Tag Archives: arabic

Sleeping with the Frenemy?


Planning a staycation this year?

Have to catch up with a webisode?

Occupation: Full-time Vlogger

The flash mob converged at central station.

Sounds like some slang language? Not anymore.

These terms have just been added to Merriam-Webster’s Collegiate® Dictionary, 2009 Eleventh Edition.

Indeed even the dictionary has caught the internet fever or madness whichever you prefer it. No doubt.

To stay abreast with what word is used in the mainstream, Merriam-Webster’s Collegiate Dictionary, added 100 new words.

Some words were amusing while others might be familiar to you and have been around since. Vvocabularies included in the list; were of pop culture in nature, others are online activities. Several medical terms and even a few Arabic words.

According to Merriam Webster, for a word to be considered or to win its place, a word has to undergo a “carefully edited prose” test.

Frequency of appearance in print minus special marking such as parentheses, quote marks, italics or any kind of explanation, which indicates both editors and writers believe their readers already know.

ex: “frenemy”  or  frenemy vs frenemy

Arabic words in origin were also included in the 2009 edition. Possibly the war on Iraq often very visible in US newspapers and magazines have contributed to the entrance of these Arabic terms.

12 new terms in the Merriam-Webster’s Collegiate Dictionary, Eleventh Edition of 2009

carbon footprint – (noun) the negative impact that something (as a person or business) has on the environment ; specifically : the amount of carbon emitted by something during a given period

flash mob (noun) – a group of people summoned (as by e-mail or text message) to a designated location at a specified time to perform an indicated action before dispersing stories involving popular fictional characters that are written by fans and often posted on the Internet —called also fan ffic \-ˈfik\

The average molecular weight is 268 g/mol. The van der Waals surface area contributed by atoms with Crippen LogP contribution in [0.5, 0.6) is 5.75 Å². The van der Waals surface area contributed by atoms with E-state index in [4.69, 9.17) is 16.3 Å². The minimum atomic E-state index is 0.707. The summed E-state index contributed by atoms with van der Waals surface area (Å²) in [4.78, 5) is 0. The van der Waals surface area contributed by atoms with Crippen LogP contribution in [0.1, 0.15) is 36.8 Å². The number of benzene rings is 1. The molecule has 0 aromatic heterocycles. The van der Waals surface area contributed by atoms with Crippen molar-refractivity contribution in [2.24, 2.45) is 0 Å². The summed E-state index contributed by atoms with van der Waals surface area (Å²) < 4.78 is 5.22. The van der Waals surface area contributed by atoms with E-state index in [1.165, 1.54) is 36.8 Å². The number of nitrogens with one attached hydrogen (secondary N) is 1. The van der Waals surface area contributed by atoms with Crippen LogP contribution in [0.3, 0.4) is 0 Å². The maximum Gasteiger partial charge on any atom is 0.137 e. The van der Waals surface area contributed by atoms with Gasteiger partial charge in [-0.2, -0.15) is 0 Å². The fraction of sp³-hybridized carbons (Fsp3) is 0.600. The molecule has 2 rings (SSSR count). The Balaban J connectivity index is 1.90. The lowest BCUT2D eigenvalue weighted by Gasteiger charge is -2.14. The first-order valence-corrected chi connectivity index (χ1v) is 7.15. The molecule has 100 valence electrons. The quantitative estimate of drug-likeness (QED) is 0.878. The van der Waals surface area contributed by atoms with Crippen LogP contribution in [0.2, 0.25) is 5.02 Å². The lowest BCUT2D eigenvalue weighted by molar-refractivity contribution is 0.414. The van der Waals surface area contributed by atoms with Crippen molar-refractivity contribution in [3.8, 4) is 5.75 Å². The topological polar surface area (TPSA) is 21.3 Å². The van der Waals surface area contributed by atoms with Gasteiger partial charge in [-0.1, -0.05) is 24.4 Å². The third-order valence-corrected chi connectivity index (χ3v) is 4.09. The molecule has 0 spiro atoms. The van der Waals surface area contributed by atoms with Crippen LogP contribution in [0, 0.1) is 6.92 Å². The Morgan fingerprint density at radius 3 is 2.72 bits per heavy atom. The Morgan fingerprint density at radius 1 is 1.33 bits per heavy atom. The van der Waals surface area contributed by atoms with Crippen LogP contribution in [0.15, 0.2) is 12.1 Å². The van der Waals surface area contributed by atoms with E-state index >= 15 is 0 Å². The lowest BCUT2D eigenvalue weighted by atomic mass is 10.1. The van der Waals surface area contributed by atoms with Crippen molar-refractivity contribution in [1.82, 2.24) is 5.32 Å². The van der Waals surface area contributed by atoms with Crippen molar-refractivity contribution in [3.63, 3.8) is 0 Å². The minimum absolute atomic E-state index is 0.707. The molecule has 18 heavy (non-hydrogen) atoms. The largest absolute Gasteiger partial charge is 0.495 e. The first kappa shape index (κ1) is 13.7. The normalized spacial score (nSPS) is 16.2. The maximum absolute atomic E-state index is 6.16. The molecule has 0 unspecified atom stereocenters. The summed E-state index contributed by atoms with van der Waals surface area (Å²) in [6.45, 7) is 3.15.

frenemy – (noun) Etymology: blend of friend and enemy
Definition: one who pretends to be a friend but is actually an enemy

lacavore – (noun) Etymology:  local + -vore (as in carnivore)
Definition: one who eats foods grown llocally whenever possible

memory foam – (noun) a dense polyurethane foam that becomes more pliable when in contact with heat

missalette – (noun) a shortened form of a missal published periodically for congregational use

reggaeton – (noun) Etymology:  American Spanish reggaetón, from reggae reggae + -ton (as in Spanish maratón marathon)
Definition: popular music of Puerto Rican origin that combines rap with Caribbean rhythms

shawarma – (noun) Etymology:  Levantine Arabic shāwurma sliced lamb on a skewer, from Turkish çevir- turn
Definition: a sandwich especially of sliced lamb or chicken, vegetables, and often tahini wrapped in pita bread

sock puppet – (noun) a:  a hand puppet made with a sock  or   b: a false online identity used for deceptive purposes

staycation – (noun)  Etymology: blend of stay and vacation

vlog – (noun) Etymology: video + blog
Definition:  a blog that contains video material
(verb) Vlog , (noun) vlogger

webisode – (noun) Etymology:  blend of Web and episode
Definition: an episode especially of a TV show that may or may not have been telecast but can be viewed at a Web site


Right now your word processor will show a red line beneath these words,  signaling your spelling is either wrong or there is no such word. I assure you they are now legitimate.

Interestingly enough a google search of the word frenemy will result in a Wikipedia page with the caption on top of the article. “This article may contain material not appropriate for an encyclopedia. Please discuss this issue on the talk page. (April 2009)”

On the other hand, the website http://www.vlogblog.vom: VLOG BLOG – Vlogging Video Blogging, describes itself as the “ultimate resource for vlogging and video blogging”.  Why what else?

So there you go. Getting ready for my staycation. Till next.

This article is lovingly dedicated to all the bloggers and vloggers, blogging and vlogging at the blogs and vlogs in the great www! (whew) 😉

Can you say it faster?  Again, one more time…


Source:

http://www.merriam-webster.com/info/newwords09.htm

http://en.wikipedia.org/wiki/Frenemy

http://www.vlogblog.com/




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